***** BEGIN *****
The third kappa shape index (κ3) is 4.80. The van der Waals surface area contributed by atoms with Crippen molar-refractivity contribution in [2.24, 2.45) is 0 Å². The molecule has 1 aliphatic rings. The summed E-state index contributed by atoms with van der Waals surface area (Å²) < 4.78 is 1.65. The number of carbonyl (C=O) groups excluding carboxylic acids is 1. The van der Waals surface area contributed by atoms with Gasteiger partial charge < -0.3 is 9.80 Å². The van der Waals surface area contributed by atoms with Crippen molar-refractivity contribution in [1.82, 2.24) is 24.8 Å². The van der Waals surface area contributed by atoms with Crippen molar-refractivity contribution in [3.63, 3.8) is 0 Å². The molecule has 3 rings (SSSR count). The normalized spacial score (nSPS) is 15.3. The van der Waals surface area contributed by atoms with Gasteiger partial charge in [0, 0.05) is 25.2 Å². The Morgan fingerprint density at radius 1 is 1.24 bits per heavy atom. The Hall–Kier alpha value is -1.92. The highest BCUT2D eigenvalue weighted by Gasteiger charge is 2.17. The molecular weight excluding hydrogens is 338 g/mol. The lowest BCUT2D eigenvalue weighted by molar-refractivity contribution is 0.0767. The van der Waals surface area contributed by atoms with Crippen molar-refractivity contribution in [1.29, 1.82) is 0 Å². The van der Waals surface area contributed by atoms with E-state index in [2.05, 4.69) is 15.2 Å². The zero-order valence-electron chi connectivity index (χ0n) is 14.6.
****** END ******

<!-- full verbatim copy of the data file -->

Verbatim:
The third kappa shape index (κ3) is 4.80. The van der Waals surface area contributed by atoms with Crippen molar-refractivity contribution in [2.24, 2.45) is 0 Å². The molecule has 1 aliphatic rings. The summed E-state index contributed by atoms with van der Waals surface area (Å²) < 4.78 is 1.65. The number of carbonyl (C=O) groups excluding carboxylic acids is 1. The van der Waals surface area contributed by atoms with Gasteiger partial charge < -0.3 is 9.80 Å². The van der Waals surface area contributed by atoms with Crippen molar-refractivity contribution in [1.82, 2.24) is 24.8 Å². The van der Waals surface area contributed by atoms with Crippen molar-refractivity contribution in [3.63, 3.8) is 0 Å². The molecule has 3 rings (SSSR count). The normalized spacial score (nSPS) is 15.3. The van der Waals surface area contributed by atoms with Gasteiger partial charge in [0, 0.05) is 25.2 Å². The Morgan fingerprint density at radius 1 is 1.24 bits per heavy atom. The Hall–Kier alpha value is -1.92. The highest BCUT2D eigenvalue weighted by Gasteiger charge is 2.17. The molecular weight excluding hydrogens is 338 g/mol. The lowest BCUT2D eigenvalue weighted by molar-refractivity contribution is 0.0767. The van der Waals surface area contributed by atoms with Crippen molar-refractivity contribution in [1.29, 1.82) is 0 Å². The van der Waals surface area contributed by atoms with E-state index in [2.05, 4.69) is 15.2 Å². The zero-order valence-electron chi connectivity index (χ0n) is 14.6.